Disney Cruise Line issued a travel alert on the heels of a recently issued a travel alert from the Center for Disease Control and Prevention (CDC) for travelers to specific countries in the Caribbean and Latin America due to the Zika virus, a mosquito related illness.
Zika virus is spread to people through mosquito bites. The most common symptoms of Zika virus disease are fever, rash, joint pain, and conjunctivitis (red eyes). The illness is usually mild with symptoms lasting from several days to a week. Severe disease requiring hospitalization is uncommon. While the most common symptoms are usually mild and include fever, rash, joint pain and pink eye, pregnant women should pay special attention to the travel alert and take necessary precaution to avoid mosquito bites.
The precautions recommended by the CDC are similar to those to prevent other mosquito borne illnesses like dengue fever, chikungunya, and West Nile virus and include wearing long-sleeved shirts and long pants and using insect repellents containing DEET to avoid mosquito bites.
In December 2015, the first local transmission of Zika virus infection (Zika) were reported in Mexico, Puerto Rico and in the Caribbean. Local transmission means that mosquitoes in the area have been infected with Zika virus, spreading it to people. Since then, the following Caribbean countries have reported ongoing transmission of Zika:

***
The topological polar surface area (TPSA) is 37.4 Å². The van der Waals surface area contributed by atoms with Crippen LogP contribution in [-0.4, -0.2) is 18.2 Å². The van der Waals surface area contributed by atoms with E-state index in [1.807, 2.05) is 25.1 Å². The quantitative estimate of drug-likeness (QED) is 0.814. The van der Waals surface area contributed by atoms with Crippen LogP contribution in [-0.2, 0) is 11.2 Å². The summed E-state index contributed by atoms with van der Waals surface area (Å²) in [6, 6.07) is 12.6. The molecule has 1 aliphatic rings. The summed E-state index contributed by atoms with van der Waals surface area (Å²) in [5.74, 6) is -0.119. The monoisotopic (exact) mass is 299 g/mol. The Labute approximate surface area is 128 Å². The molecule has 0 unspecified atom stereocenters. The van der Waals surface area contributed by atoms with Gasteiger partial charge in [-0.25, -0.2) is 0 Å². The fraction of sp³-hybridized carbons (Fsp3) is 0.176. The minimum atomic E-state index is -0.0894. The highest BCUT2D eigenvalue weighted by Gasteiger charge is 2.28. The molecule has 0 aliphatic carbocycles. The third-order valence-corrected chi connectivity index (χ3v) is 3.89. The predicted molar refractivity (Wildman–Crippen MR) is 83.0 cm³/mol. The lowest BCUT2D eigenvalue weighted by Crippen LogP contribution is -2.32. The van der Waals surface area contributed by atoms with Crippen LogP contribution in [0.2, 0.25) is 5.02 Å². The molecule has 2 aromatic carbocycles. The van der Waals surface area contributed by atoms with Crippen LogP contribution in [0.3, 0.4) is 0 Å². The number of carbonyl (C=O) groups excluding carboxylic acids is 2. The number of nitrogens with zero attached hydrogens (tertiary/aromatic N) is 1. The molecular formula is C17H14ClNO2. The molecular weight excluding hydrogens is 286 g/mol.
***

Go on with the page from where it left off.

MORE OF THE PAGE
Additional information can be found under the Travelers Health section of the CDC website at http://wwwnc.cdc.gov/travel/notices.
As a result of this travel alert, guests who are pregnant may wish to modify their cruise reservation. An email will be sent to Travel Agents or Guests who have bookings that are affected by this travel alert. If a guest wishes to modify their reservation due to the Zika Virus, please call the Disney Cruise Line Contact Center for assistance at 800-939-2784 or 407-566-7000.
No additional details were provided by DCL on how they will deal with cancelation fees or if they will allow guest to rebook a different itinerary at the rate based on their original booking.
I’d like to thank StitchKingdom.com for alerting us to the Zika virus travel advisory.
What can travelers do to prevent Zika?
There is no vaccine to prevent or medicine to treat Zika. Travelers can protect themselves by preventing mosquito bites:
- Cover exposed skin by wearing long-sleeved shirts and long pants.
- Use EPA-registered insect repellents containing DEET, picaridin, oil of lemon eucalyptus (OLE), or IR3535. Always use as directed.
- Pregnant and breastfeeding women can use all EPA-registered insect repellents, including DEET, according to the product label.
- Most repellents, including DEET, can be used on children aged >2 months.
- Use permethrin-treated clothing and gear (such as boots, pants, socks, and tents). You can buy pre-treated clothing and gear or treat them yourself.
- Stay and sleep in screened-in or air-conditioned rooms.